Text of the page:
There is not enough sovereign debt forgiveness
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There is not enough sovereign debt forgiveness

The private sector needs a more realistic involvement and more debt forgiveness in the sovereign debt crisis

Private sector participants are urging governments to let them take more realistic losses from the sovereign debt crisis, after initially pushing to take haircuts on their Greek positions so as to restore debt sustainability.

For private-sector veterans of sovereign debt restructuring, the key question over the viability of the Greek offer is not if bondholders have been asked to take too big a hit but rather have they been asked to take too small a loss.

“The private sector has to get involved at a realistic level,” says a banker who has worked on several emerging market sovereign debt restructurings. He also seems unconvinced by the Greek deal. “There looks to be a lot of collateral in the proposed exchange and not enough debt forgiveness. There is no cookie-cutter approach to these things, but the politicians and the populations of debtor nations have to be able to see some light at the end of the tunnel and they have to feel some ownership for the programmes, rather than chafing at what has been imposed by outsiders, the EU, or the IMF and the banks. There’s a lot of austerity here but not much on increasing revenue.”

However, Charles Dallara, managing director of the Institute of International Finance (IIF) clearly hopes that the Greek offer will work.

“If we manage to achieve the proposed immediate debt reduction of €13.5 billion through the bond exchange programme and up to €20 billion including the debt buy-back, that will quickly bring the debt-to-GDP ratio down from 142% to 125% and then further reductions through primary surpluses should bring it to 120% by 2018 and put it on the path to 100% by 2020,” says Dallara. “That is even without growth any higher than current IMF forecasts. Remember this is a country that has very quickly reduced its annual budget deficit by 5% of GDP. If they do manage to increase revenues and bring in privatization receipts, that will change the dynamics of how the investor community views Greece.”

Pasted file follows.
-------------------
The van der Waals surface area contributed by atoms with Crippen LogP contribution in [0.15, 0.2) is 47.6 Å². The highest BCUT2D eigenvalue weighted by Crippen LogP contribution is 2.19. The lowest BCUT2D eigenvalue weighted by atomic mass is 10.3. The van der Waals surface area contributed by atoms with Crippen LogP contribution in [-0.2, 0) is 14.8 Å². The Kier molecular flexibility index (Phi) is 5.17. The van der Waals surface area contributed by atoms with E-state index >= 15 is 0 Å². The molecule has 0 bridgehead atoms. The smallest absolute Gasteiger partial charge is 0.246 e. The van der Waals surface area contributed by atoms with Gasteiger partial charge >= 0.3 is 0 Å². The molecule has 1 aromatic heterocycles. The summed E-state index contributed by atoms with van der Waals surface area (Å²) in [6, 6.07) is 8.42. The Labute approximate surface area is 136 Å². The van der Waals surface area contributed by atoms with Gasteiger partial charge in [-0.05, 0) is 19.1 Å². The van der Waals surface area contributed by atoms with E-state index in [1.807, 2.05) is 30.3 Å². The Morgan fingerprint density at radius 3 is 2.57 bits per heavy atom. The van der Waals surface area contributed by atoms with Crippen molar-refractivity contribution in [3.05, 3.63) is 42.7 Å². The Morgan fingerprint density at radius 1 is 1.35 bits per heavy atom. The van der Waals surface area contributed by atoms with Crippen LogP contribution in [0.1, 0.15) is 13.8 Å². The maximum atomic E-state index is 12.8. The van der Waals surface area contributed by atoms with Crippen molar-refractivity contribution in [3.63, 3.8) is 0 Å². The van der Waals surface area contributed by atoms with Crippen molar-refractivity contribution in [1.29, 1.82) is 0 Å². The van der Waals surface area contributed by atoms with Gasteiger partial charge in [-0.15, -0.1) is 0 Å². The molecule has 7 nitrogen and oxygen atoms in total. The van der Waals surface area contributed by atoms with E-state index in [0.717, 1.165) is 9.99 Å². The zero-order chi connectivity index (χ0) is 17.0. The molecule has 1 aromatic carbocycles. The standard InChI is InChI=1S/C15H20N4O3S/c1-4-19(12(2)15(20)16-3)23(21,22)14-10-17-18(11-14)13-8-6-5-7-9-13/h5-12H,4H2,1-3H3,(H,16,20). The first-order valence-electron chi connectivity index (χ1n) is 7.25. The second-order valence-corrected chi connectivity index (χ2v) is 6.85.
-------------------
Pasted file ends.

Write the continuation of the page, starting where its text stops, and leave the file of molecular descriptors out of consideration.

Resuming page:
Financial market participants had been bracing themselves for a sovereign debt restructuring in the eurozone for 18 monthsbefore Greece’s bailout deal was agreed at a summit in late July. Europe’s fractured decision-making process is a worry.

While investors were pleased to see an announcement on July 21 of new powers for the European Financial Stability Facility (EFSF) to intervene directly in the markets for stressed sovereign bonds to forestall outbreaks of panic, this still requires the approval of national parliaments. As the IMF/World Bank meetings kick off in Washington, many eyes will be on a possibly tight ratification vote in Slovakia.

Now, with the Greece bailout deal offer in July, the IIF has publicly raised its head above the parapet as a principal negotiator in a tense and yet unresolved crisis that sees it dealing not only with Greece and bond investors but also other creditor governments and the IMF. These don’t want to lend money to Greece simply so that Greece can then repay its bondholders on time. The banks and investors get this rather better than the governments, it seems.

Dallara says: “When it became clear that private-sector involvement was needed, we discussed this potential role with the Greek prime minister and our own board but held off until July when we were approached by the eurozone deputy finance ministers’ group who asked what we thought would be needed to restore market access and to reach out to the investor community.”

It is a shame that private-sector lenders did not take a lead role much earlier in the Greek crisis.

When its bonds were trading around 80% of face value a year and a half ago, there might have been a time for Greece to offer to buy them back, capture some debt forgiveness and engage with creditors early on the need for structural reforms including privatization.

Meanwhile, as market participants look towards the seeming unravelling of the Greek debt crisis, on September 2 the European Commission, the ECB and the IMF said it was conducting its fifth review of Greece’s economic program.

“The mission has made good progress, but has temporarily left Athens to allow the authorities to complete technical work, among other things, related to the 2012 budget and growth-enhancing structural reforms. The mission expects to return to Athens by mid-September, when we expect the Greek authorities to have completed the technical work, to continue discussions on policies needed to complete the review,” says the joint statement.

For more on this subject, see Peter Lee’s full article in the September issue of Euromoney

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